Age of Worms
At a perfumed arcade known as the Emporium, Governor-mayor Lanod Neff rubs shoulders with common laborers awaiting an appointment in the Veiled Corridor. In an adjoining antechamber, snakes and exotic dancers gyre to a sonorous weave of cymbals and seductive pipes. An floor below, a gaggle of grasping miners presses against the windowed door of a darkened cell, impatient for a glimpse of a two-headed calf.
Out in the street, a gang of rowdies screams obscenities at a crumpled Halfling, kicking it as if scrambling for a ball. Their drunken laughter echoes off shuttered windows and bolted doors.
In a tower-flanked fortress across the shadowy squared, filthy men and women with nothing to lose shout hymns to St. Cuthbert, clutching to their idealism and principles like cornered animals. Their wild-eyed chief minister smile, awash in their adulation and the spirit of his god.
But it’s just another night in Diamond Lake.
Diamond Lake (small town): Population 1,023; 800 gp limit; Isolated (96% human, 2% halfling, 1% gnome, 1% other races)
Authority Figures: Governor-Mayor Lanod Neff (human male); Sheriff Cubbin (human male); Tolliver Trask (human male), Free City garrison commander; Mine Managers: Balabar Smenk (human male); Chaum Gansworth (human male); Ellival Moonneadow (elf male); Gelch Tilgast (human male); Luzane Parrin (human female); Ragnolin Dourstone (dwarf male)
Diamond Lake nestles in the rocky crags of the Cairn Hills 3 days east of the Free City to which it is subject. Iron and silver from Diamond Lake’s mines fuel the Capital’s markets and support its soldiers and nobles with the raw materials necessary for weapons and finery. The mining trade of Diamond Lake draws hundreds of skilled and unskilled laborers and artisans, all hoping to strike it rich. In ages past, Diamond Lake boasted an export more valuable than metal in the form of treasure liberated from the numerous tombs and burial cairns crowding the hills around the town. These remnants of a half-dozen long-dead cultures commanded scandalous prices from the Free City’s elite, whose insatiable covetousness triggered a boom in the local economy. Those days are long gone, though. The last cairn in the region coughed up its treasures decades ago, and few locals pay much mind to stories of yet undiscovered tombs and unplundered burial cairns. These days, only a handful of treasure seekers visit the town, and few return to the Free City with anything more valuable than a wall rubbing or an ancient tool fragment.
In the hills surrounding the town, hundreds of laborers spend weeks at a time underground, breathing recycled air pumped in via systems worth ten times their combined annual salary. The miners are the chattel of Diamond Lake, its seething, tainted blood. But they are also Diamond Lake’s foundation, their weekly pay cycling back into the community via a gaggle of gambling dens, bordellos, ale houses, and temples. Because work in the mines is so demanding and dangerous, most folk come to Diamond Lake because they have nowhere else to turn, seeking an honest trade of hard labor for subsistence-level pay simply because the system has allowed them no other option. Many are foreigners displaced from native lands by war or famine. Work in a Diamond Lake mine is the last honest step before utter destitution or crimes of desperation. For some, it is the first step in the opposite direction: a careful work assignment to ease the burden on debtor-filled prisons, one last chance to make it in civil society.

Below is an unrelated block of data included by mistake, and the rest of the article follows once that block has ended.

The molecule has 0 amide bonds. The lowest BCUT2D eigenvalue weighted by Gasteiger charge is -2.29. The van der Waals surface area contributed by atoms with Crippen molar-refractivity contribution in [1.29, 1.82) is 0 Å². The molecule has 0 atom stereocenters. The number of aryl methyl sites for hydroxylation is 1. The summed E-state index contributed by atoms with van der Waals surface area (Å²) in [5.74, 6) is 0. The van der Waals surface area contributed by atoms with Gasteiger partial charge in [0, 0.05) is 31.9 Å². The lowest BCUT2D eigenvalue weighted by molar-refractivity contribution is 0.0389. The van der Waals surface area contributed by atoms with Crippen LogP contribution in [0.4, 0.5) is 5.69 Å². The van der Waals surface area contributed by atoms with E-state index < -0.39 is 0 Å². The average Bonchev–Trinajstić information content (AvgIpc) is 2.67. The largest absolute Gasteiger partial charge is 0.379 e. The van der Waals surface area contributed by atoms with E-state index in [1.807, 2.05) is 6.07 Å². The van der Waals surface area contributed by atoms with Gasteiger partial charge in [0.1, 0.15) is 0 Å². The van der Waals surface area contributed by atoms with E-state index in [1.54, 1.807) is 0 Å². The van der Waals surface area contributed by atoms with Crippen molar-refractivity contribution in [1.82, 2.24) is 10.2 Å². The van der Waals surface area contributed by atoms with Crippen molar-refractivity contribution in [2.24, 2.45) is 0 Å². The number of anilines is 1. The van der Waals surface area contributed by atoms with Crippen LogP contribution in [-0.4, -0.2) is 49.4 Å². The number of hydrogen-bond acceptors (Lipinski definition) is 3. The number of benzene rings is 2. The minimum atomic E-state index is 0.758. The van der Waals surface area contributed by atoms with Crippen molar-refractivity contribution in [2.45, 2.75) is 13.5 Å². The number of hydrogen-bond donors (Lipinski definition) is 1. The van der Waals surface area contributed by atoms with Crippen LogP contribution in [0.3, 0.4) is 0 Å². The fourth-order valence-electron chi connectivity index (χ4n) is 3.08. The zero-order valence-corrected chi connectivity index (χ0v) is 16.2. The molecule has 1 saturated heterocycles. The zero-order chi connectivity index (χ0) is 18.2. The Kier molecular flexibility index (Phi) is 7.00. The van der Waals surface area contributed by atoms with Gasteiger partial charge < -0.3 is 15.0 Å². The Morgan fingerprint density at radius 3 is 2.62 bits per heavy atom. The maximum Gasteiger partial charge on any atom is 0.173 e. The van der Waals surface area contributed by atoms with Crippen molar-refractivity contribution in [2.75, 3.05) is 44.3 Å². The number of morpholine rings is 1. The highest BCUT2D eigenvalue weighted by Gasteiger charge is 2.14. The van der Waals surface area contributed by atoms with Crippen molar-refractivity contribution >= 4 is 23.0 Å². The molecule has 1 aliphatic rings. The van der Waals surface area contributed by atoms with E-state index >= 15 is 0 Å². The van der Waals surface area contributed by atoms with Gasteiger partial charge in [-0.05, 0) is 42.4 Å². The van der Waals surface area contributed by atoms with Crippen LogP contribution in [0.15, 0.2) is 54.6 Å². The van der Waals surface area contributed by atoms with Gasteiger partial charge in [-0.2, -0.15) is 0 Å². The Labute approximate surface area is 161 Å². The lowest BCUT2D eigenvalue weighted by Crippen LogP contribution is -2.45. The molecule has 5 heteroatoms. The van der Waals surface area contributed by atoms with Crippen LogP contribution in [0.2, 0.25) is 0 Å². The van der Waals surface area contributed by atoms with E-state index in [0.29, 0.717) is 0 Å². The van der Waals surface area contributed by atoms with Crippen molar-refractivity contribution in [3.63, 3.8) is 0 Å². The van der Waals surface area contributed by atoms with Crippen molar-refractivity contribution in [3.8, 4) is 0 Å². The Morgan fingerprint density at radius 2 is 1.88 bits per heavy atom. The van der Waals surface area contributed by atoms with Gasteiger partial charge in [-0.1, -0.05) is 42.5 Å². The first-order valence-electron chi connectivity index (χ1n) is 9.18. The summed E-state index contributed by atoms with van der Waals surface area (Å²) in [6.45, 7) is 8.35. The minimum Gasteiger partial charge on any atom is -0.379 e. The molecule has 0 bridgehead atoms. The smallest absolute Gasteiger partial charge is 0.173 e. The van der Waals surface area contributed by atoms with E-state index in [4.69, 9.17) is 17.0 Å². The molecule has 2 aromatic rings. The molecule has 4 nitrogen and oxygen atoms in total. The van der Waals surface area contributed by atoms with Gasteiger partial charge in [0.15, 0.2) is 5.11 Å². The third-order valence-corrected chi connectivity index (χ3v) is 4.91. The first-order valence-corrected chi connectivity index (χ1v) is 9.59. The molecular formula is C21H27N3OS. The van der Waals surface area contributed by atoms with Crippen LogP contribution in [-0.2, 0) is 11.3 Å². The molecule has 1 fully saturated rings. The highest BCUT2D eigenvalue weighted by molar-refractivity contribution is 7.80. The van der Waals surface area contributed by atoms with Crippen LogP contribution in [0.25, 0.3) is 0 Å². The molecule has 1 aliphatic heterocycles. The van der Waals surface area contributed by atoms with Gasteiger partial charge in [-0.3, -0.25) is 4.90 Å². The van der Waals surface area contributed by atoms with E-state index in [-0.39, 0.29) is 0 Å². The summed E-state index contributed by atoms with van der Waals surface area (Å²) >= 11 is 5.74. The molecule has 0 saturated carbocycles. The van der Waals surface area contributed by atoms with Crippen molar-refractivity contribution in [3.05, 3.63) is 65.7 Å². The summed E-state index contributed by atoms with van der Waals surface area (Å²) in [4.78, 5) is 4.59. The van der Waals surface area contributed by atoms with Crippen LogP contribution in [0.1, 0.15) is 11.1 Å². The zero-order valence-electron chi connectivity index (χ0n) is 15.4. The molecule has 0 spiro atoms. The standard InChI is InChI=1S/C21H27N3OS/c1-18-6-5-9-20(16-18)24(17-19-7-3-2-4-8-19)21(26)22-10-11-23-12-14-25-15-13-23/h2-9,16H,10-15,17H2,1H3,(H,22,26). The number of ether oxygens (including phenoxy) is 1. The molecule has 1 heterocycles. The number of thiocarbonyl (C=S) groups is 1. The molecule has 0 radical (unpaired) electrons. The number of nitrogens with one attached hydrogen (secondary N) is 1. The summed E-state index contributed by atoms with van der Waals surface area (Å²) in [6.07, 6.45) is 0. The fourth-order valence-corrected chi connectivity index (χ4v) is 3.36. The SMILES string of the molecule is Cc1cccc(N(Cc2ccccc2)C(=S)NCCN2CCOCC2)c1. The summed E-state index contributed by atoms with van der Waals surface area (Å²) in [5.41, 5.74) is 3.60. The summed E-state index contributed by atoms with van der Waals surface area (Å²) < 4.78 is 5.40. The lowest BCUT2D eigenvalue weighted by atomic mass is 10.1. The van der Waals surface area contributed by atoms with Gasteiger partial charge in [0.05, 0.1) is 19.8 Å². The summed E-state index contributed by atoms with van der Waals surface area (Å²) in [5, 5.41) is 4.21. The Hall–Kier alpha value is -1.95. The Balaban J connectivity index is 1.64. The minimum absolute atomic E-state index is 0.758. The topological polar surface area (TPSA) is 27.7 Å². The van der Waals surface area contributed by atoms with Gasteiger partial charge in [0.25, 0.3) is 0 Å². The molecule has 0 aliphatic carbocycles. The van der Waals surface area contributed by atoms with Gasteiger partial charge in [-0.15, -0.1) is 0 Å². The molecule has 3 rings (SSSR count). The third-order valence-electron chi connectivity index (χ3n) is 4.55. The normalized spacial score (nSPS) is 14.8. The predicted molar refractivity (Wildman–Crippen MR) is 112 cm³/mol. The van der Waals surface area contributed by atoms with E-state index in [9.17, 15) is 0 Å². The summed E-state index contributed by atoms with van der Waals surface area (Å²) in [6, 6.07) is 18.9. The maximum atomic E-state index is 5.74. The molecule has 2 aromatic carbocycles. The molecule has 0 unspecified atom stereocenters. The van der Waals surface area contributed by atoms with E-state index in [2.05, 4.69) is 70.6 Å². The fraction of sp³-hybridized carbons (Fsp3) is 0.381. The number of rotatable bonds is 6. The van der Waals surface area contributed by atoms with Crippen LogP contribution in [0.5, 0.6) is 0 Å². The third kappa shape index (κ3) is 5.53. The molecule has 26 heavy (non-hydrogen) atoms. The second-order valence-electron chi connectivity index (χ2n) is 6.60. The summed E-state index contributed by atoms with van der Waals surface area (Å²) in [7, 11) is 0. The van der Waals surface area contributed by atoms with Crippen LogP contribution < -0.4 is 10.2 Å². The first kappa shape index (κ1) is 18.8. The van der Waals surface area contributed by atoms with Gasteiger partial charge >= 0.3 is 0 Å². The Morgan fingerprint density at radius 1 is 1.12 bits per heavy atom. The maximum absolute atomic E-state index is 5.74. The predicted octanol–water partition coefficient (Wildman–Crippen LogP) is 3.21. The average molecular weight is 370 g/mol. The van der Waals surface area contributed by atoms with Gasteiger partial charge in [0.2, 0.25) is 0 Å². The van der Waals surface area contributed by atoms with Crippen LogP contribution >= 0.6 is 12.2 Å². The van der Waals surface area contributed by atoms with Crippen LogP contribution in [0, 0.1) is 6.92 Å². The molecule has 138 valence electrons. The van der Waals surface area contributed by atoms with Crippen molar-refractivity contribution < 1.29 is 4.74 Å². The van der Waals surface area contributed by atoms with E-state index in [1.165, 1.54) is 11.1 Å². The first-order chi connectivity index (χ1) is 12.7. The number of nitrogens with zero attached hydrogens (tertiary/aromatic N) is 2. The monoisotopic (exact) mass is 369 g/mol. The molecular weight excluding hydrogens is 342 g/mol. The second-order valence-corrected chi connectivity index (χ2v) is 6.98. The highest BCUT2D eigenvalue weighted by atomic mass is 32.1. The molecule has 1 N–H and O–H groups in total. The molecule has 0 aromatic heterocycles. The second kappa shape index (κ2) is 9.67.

Despite its squalor, Diamond Lake is crucial to The Free City’s economy. The city’s government thus take a keen interest in local affairs, noting the rise and fall of the managers who run Diamond Lake’s mines in trust for the government. The city’s chief man in the region is Governor-Mayor Lanod Neff (human male), a lecherous philanderer eager to solidify his power and keep the mine managers in line. Neff exerts his capricious will via the agency of the grandiloquent Sheriff Cubbin (human male), a man so renowned for corruption that many citizens assumed the announcement of his commission was a joke until he started arresting people.
The alliance between the governor-mayor and his pocket police might not be enough to cow Diamond Lake’s powerful mine managers, but Lanod Neff holds a subtle advantage thanks to the presence of his distinguished brother, the scrupulous Allustan (human male), a wizard from the Free City who retired to Diamond Lake five years ago. None dare move against Neff so long as Allustan is around.
Instead of scheming against the government, Diamond Lake’s six mine managers plot endlessly against one another, desperate to claim a weakened enemy’s assets while at the same time protecting their own. While they are not nobles, the mine managers exist in a strata above normal society. They consider themselves far above their employees, many of whom are indentured or effectively enslaved as a part of a criminal sentence. The miners’ loyalty tends to map directly to the working conditions, pay, and respect offered to the miners by their wealthy masters.
The most ambitious and manipulative mine manager in Diamond Lake is Balabar Smenk (human male), a disquieting schemer who hopes to gain a monopoly on the town’s mining patents by forcing his enemies into bankruptcy and offering to buy their claims at the last minute for coppers on the gold piece.